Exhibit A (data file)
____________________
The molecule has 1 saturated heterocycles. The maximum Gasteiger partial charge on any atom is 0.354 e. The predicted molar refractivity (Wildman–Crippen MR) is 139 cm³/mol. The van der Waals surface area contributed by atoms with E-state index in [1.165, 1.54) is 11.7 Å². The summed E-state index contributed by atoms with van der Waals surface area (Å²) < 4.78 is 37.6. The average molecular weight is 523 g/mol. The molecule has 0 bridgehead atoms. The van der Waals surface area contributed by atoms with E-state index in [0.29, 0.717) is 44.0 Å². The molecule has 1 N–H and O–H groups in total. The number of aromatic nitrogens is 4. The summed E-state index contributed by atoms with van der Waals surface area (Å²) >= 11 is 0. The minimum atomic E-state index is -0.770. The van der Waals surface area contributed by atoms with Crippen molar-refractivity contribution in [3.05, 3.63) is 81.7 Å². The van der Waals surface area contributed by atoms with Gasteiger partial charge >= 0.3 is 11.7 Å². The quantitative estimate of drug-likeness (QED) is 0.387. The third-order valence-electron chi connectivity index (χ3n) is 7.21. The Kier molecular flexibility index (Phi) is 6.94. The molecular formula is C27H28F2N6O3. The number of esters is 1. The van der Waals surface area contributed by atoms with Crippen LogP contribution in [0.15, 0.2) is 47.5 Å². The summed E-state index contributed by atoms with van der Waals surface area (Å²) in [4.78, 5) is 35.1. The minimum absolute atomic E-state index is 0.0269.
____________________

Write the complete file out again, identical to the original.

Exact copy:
The molecule has 1 saturated heterocycles. The maximum Gasteiger partial charge on any atom is 0.354 e. The predicted molar refractivity (Wildman–Crippen MR) is 139 cm³/mol. The van der Waals surface area contributed by atoms with E-state index in [1.165, 1.54) is 11.7 Å². The summed E-state index contributed by atoms with van der Waals surface area (Å²) < 4.78 is 37.6. The average molecular weight is 523 g/mol. The molecule has 0 bridgehead atoms. The van der Waals surface area contributed by atoms with E-state index in [0.29, 0.717) is 44.0 Å². The molecule has 1 N–H and O–H groups in total. The number of aromatic nitrogens is 4. The summed E-state index contributed by atoms with van der Waals surface area (Å²) >= 11 is 0. The minimum atomic E-state index is -0.770. The van der Waals surface area contributed by atoms with Crippen molar-refractivity contribution in [3.05, 3.63) is 81.7 Å². The van der Waals surface area contributed by atoms with Gasteiger partial charge >= 0.3 is 11.7 Å². The quantitative estimate of drug-likeness (QED) is 0.387. The third-order valence-electron chi connectivity index (χ3n) is 7.21. The Kier molecular flexibility index (Phi) is 6.94. The molecular formula is C27H28F2N6O3. The number of esters is 1. The van der Waals surface area contributed by atoms with Crippen LogP contribution in [0.15, 0.2) is 47.5 Å². The summed E-state index contributed by atoms with van der Waals surface area (Å²) in [4.78, 5) is 35.1. The minimum absolute atomic E-state index is 0.0269.